Your agreement needs to be crystal clear. Here's how much I charge, and when is payment due and payable? When can you sue the client because a payment is overdue? That has to be crystal clear. If it's fuzzy, if you say, "Well, when the client accepts the work, or when we hit a certain milestone or whatever," you are allowing clients to become deadbeats.

  The first thing about a retainer agreement, make sure it is crystal clear. "All invoices are due within 30 days of delivery, and interest at 12% per annum will accrue on all past due payments," that language needs to be in every retainer agreement. Believe it or not, if you do not put that language in about the interest at 12% accruing on past due payments, that may be illegal. Many states consider it usury, charging an improper interest rate, to charge interest without warning the client first that you are going to do that. They consider it usury. So all your retainer agreements should have an interest clause in there.

  Make sure there's a cooperation clause. "This is all contingent upon your cooperating with me. If you don't respond to me, if you don't give me what I ask for within the next days, I have the right to terminate the contract, and keep your retainer," make sure that language is there.

  Warranty disclaimers, never, ever give a warranty of satisfaction. It's okay to say, "My services will be performed in a professional matter to the best of my ability." That's okay. What is not okay is to say, "You will be satisfied. I will perform services to your satisfaction." In fact, you should have a very specific disclaimer in all your retainer agreements saying that, "I do not warrant that you will be satisfied, or that you will achieve a particular result, even if I know what it is."

  You cannot guarantee that people will have a nice life. I can do the best job I can forming an LLC, but there's no way I can guarantee that the person won't be sued anyway the day after I hand them the paperwork. I cannot guarantee that people will have ... People expect that their lawyers are going to guarantee that they'll have a nice life. You have to disabuse them of that.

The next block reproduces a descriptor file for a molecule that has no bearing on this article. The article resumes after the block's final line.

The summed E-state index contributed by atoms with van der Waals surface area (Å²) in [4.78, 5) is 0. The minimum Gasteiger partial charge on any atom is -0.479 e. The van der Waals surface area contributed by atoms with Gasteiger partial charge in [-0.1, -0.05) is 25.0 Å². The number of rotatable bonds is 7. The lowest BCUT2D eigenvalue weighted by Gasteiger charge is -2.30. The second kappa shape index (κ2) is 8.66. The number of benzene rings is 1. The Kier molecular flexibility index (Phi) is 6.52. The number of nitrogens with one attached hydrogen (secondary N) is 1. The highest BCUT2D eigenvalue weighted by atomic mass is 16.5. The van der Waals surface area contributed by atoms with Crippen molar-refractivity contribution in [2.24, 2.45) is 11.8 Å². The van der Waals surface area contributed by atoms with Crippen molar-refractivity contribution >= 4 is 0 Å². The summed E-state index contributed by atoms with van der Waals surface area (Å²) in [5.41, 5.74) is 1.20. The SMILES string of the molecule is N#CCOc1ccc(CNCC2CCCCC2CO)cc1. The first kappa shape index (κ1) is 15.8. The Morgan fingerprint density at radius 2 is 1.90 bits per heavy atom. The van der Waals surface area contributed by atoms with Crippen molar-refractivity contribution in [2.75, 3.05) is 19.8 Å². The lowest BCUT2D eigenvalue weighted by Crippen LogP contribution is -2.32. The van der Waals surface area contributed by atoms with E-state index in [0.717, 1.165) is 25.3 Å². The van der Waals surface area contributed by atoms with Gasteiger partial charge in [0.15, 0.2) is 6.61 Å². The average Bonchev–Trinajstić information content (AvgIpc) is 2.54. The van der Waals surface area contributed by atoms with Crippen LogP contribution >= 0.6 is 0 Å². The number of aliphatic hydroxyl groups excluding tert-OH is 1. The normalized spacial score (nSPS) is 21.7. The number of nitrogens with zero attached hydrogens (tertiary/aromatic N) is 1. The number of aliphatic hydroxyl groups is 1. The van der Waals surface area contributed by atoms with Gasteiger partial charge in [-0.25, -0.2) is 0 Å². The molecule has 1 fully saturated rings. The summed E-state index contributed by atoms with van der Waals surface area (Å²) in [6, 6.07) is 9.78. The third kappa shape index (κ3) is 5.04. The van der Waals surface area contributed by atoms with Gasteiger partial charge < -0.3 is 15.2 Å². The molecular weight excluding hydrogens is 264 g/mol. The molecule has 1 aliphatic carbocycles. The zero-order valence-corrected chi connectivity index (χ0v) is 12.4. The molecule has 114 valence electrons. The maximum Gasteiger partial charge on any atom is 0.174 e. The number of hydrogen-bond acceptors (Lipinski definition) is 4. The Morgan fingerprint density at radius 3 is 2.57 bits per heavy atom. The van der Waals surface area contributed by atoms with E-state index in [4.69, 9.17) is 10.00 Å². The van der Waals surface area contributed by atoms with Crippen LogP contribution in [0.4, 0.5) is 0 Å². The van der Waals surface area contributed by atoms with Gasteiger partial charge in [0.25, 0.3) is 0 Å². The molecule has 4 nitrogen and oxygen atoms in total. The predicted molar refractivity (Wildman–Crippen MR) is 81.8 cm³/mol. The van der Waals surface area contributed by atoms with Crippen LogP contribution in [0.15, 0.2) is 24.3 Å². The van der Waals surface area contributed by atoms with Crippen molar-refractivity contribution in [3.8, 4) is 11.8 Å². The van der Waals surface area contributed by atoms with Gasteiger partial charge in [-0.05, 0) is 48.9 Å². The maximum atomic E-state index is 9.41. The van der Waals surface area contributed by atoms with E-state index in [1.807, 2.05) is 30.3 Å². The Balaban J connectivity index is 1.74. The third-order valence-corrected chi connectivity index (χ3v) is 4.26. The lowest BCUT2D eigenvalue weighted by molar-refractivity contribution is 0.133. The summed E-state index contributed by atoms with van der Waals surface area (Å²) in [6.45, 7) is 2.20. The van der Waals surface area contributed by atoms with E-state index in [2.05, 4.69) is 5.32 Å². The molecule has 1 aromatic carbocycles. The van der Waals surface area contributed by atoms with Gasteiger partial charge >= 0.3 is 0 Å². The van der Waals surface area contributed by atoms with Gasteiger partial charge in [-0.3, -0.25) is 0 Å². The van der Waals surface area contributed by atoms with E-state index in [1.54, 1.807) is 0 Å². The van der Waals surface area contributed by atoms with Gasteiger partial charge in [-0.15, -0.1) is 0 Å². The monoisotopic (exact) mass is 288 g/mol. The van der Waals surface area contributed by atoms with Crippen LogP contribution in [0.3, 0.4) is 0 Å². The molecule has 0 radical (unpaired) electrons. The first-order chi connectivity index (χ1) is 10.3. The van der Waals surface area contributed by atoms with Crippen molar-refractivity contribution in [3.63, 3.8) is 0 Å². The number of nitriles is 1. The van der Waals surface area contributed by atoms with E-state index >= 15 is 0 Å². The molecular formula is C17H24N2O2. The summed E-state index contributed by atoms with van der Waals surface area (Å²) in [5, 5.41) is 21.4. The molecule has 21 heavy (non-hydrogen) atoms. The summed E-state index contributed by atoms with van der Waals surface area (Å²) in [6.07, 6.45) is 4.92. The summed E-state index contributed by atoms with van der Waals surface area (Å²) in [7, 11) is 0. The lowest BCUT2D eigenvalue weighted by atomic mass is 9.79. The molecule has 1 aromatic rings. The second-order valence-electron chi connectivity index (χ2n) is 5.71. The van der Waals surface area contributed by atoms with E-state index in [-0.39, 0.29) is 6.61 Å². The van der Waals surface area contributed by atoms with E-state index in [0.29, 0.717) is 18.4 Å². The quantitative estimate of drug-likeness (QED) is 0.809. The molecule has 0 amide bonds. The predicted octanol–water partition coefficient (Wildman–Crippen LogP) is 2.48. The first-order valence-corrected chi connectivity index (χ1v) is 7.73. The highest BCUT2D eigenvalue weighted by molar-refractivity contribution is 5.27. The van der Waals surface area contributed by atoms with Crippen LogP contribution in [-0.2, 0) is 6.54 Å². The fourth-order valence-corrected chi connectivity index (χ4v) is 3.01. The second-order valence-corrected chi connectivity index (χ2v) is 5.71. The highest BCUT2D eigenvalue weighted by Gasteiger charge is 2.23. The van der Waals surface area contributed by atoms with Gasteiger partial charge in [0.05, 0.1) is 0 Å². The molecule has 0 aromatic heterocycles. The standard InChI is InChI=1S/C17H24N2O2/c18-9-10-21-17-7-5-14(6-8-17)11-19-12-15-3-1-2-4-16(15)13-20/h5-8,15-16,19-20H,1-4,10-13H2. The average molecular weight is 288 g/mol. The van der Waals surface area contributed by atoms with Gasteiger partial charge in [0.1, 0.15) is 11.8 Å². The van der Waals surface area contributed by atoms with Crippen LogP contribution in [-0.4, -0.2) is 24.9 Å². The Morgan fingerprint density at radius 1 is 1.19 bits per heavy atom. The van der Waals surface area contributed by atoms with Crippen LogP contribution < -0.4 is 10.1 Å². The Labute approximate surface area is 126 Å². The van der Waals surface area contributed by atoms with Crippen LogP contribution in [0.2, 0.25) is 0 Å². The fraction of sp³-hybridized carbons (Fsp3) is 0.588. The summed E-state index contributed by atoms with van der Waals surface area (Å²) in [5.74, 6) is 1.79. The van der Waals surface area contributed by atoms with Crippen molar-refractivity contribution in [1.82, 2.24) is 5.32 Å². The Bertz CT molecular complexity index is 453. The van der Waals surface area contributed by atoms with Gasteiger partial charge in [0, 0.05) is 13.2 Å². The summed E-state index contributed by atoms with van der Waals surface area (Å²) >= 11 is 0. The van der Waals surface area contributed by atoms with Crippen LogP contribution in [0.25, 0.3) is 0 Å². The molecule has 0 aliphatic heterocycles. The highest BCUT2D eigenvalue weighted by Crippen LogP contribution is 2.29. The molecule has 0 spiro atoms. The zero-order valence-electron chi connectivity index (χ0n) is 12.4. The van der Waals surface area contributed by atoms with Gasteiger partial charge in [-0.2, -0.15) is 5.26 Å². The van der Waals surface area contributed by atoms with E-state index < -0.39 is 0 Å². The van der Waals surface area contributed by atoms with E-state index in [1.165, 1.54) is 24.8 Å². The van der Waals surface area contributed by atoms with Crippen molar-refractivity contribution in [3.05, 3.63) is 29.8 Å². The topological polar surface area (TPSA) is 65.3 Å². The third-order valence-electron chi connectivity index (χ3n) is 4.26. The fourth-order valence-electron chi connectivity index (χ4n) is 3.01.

Make sure you put caps on your liability, and some kind of escape language that allows you to terminate the agreement if the client turns out to be a jerk, which happens more often than you'd like to admit. So that's the retainer agreement. Make sure your agreement is airtight, especially about when you get paid.

  Now, let's talk about managing client communication. Successful client handling is all about communication. The more, the better you communicate with your clients, the fewer issues you will have with them. Clients hate surprises, especially regarding fees. They hate surprises. I will repeat that. They hate surprises.

  One of the surest ways to get a client to hate you is to send them a bill they are not expecting. You said it was going to be 500, you render a bill for $1,000, that is a client problem, and it's one that you yourself created. If you do estimate something, and you do go over, tell the client before you do additional work. Say, "Those couple of things that the other side hit us with, just so you know, I wasn't anticipating those. Just so you know, it may be an extra couple of hundred bucks to be able to address these the right way. Are you okay with that?"

  And get the client to buy into it. Whenever you have a difficult conversation with a client, always make sure that you get the client's buy-in to it. I'm going to talk about this a little bit more, especially what happens when a client disagrees with you.

  When a client disagrees with you, there's a very specific conversation you need to have with them. But right now, I just want to get across the point that you always should get the client's buy-in to a difficult decision. If you're not as exactly sure what the client wants, give them a range of options and let them sort of guide you in the direction of what they are looking for. And then focus in and figure out the best way to do that.

  Now, when a client refuses to follow your advice, there's a very specific thing you have to do here, get it in writing. So let's say you give your client advice saying, "I really think it's a dangerous course of action, I see some issues here. I really don't think you ought to open that office in North Korea, it's a rather difficult place to do business right now." But the client says, "No, no, I think it's a great opportunity. We're going to appoint thousands of people over there."

  Get it in writing. Send them an email saying, "This will just document the fact I did tell you, I did share with you some concerns I have about this proposed move to North Korea. Are you still okay doing what you want to do?" And then have him send back, "Yeah, I'm okay with that." Once that email exchange takes place, print out the email and put it in a paper file folder.

  Now, I know, it's 2021, everything is digital. We do everything with digital backups, cloud solutions, yes, I am totally on board with all of that, I do it myself. But when the you know what hits the fan a year from now, and this whole North Korean thing has turned into an utter disaster for this client, the client is never going to remember that you told him or her not to do this. What they're going to remember is, "Why did Cliff let me do this? Holy crap. I am suing him for malpractice." That's what their mindset is. And when you get the angry phone call, you want to be able to access that email exchange, scan it, and send it to the client within 60 seconds of getting that phone call.